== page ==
Out-of-the-box solutions needed

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Out-of-the-box solutions needed

Wednesday, 01 April 2020 | SHRUTI BHUSHAN BASU CHANDOLA

The current crisis has somewhat highlighted the need to incorporate edutech within the mainstream education system

In a desperate bid to prevent the spread of the COVID-19 pandemic, Governments across the world have taken many drastic steps. Several countries, including India, have opted for a complete lockdown, mandating the closure of schools, offices and universities alike. In India, even prior to the countrywide lockdown, several State Governments had issued notifications for the closure of universities to prevent the spread of the virus among students. As all the universities and colleges across the country are closed, a significant question arises regarding the continuation of education. A large number of students are being affected in the midst of the semester with uncertainty about the time of re-opening of these institutions of higher education.

However, it is essential to minimise educational disruptions as the impact of the same is long-lasting. Difficult times like these require innovative solutions. Even the Central Government has acknowledged the same and issued a “COVID-19 Solution Challenge” wherein people have been asked to share technology-driven resolutions for the problems thrown up by the outbreak. Thousands of firms across the country are also adopting technology to enable their staff to work from home. A similar approach has been taken by schools and universities, which are using technology to facilitate the learning process of the students from the safety and comfort of their homes/hostels.

While institutions like Delhi University, Jamia Millia Islamia and the Indian Institute of Mass Communication are taking classes online and also making study material available to students on a weekly basis to maintain continuity in the learning process, some universities are trying to conduct online classes and to replace in-class assessments with online ones. Others, like the Amity University have also shifted the entire post-graduate curriculum online while others are using micro groups on WhatsApp and e-mails to send materials to the students. Many universities including the OP Jindal Global University have made the remote access of their e-resources available, thereby allowing their students to undertake research from home. Several other universities are also under the process of developing mechanisms to offer remote learning opportunities, alternative assessments and extensions.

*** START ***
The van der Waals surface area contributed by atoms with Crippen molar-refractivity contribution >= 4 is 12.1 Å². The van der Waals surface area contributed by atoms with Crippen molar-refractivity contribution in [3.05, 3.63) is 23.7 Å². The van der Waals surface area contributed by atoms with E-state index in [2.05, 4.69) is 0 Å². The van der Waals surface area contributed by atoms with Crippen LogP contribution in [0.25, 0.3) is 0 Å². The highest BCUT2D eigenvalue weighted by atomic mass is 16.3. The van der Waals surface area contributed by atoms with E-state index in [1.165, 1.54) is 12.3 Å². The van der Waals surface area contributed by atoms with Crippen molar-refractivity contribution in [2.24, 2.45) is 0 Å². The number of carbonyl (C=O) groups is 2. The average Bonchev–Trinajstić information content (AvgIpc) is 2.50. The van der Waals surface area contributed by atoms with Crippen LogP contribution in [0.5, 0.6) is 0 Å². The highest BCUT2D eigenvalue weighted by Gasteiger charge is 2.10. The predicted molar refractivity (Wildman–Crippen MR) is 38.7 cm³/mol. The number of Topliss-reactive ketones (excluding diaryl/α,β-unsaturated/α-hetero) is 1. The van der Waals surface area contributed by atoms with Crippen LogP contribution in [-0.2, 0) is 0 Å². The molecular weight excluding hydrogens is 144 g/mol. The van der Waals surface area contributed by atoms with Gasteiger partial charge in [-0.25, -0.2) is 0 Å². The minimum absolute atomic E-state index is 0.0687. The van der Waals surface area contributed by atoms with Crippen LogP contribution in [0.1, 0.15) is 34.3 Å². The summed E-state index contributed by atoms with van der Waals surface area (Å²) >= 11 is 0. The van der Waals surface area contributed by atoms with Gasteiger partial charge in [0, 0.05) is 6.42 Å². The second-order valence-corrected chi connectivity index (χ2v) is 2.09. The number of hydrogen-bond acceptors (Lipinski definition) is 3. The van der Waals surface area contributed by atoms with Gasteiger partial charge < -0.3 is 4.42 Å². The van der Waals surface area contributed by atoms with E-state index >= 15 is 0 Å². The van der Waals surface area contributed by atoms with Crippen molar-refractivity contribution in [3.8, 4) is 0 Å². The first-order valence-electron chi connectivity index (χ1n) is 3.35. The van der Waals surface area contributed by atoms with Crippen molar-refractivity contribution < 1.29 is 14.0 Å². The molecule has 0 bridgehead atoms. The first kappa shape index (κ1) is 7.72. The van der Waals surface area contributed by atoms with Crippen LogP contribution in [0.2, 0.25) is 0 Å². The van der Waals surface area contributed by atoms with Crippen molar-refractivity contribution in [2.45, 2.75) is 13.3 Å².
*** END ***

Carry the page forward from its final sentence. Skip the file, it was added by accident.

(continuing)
Despite the initiatives being undertaken by the universities to promote online classes, there are several issues which need immediate attention. The success rate of conducting such classes is contingent on openness to new technology and the availability of infrastructure across the country. Online classes require persistent connectivity which may also be an area of concern. Furthermore, not all courses can be taught completely online and subjects involving practical pedagogy may involve fieldwork which cannot be completed at home. Furthermore, apps and tools such as Microsoft Teams and Zoom have experienced outage across Europe due to an increased number of users. 

Technology has the potential to completely alter the education sector. According to a report by KPMG, the Indian online education industry will grow from 1.6 million users in 2016 to 9.6 million users by 2021. The importance of the online education industry has grown multifold in the past few months and innovative education solutions are the need of the hour. However, online education and edutech in India are still not a part of the mainstream education system for the most part. It is necessary to introduce capital and investments in this sector to integrate edutech with mainstream education.

In the recent years, esteemed universities like Harvard, Stanford, Yale and Oxford have been providing online courses accessible all over the world through platforms such as EdX, Coursera and Udemy. Similarly, in India, the Department of Higher Education has undertaken the National Mission on Education through Information and Communication Technology to leverage the potential of ICT in providing the best information accessible to all learners in the country, free of cost. Under this mission, initiatives such as the National Online Education Platform SWAYAM and the National Digital Library have been developed. SWAYAM offers interactive online courses for students, which are prepared by the best teachers in the country and are available, free of cost to any learner. The National Digital Library, on the other hand, is designed to hold content of any language and provides interface support for leading Indian languages. The access to SWAYAM and other Digital Initiatives has tripled in the last one week.

It is in adverse times like these, the mettle of a nation is tested. The Indian Government should be applauded for its hard work in keepings its citizens safe. However, once the situation is under control, the focus must be shifted to develop overall infrastructural capacities to facilitate edutech.

The digital initiatives, which were always considered secondary to the traditional education systems, are now at least being considered as an alternative. The current crisis has somewhat highlighted the need to incorporate edutech within the mainstream education system.

(Bhushan is a Senior Research Assistant and Chandola is Research Assistant at OP Jindal Global University. The views expressed are personal)

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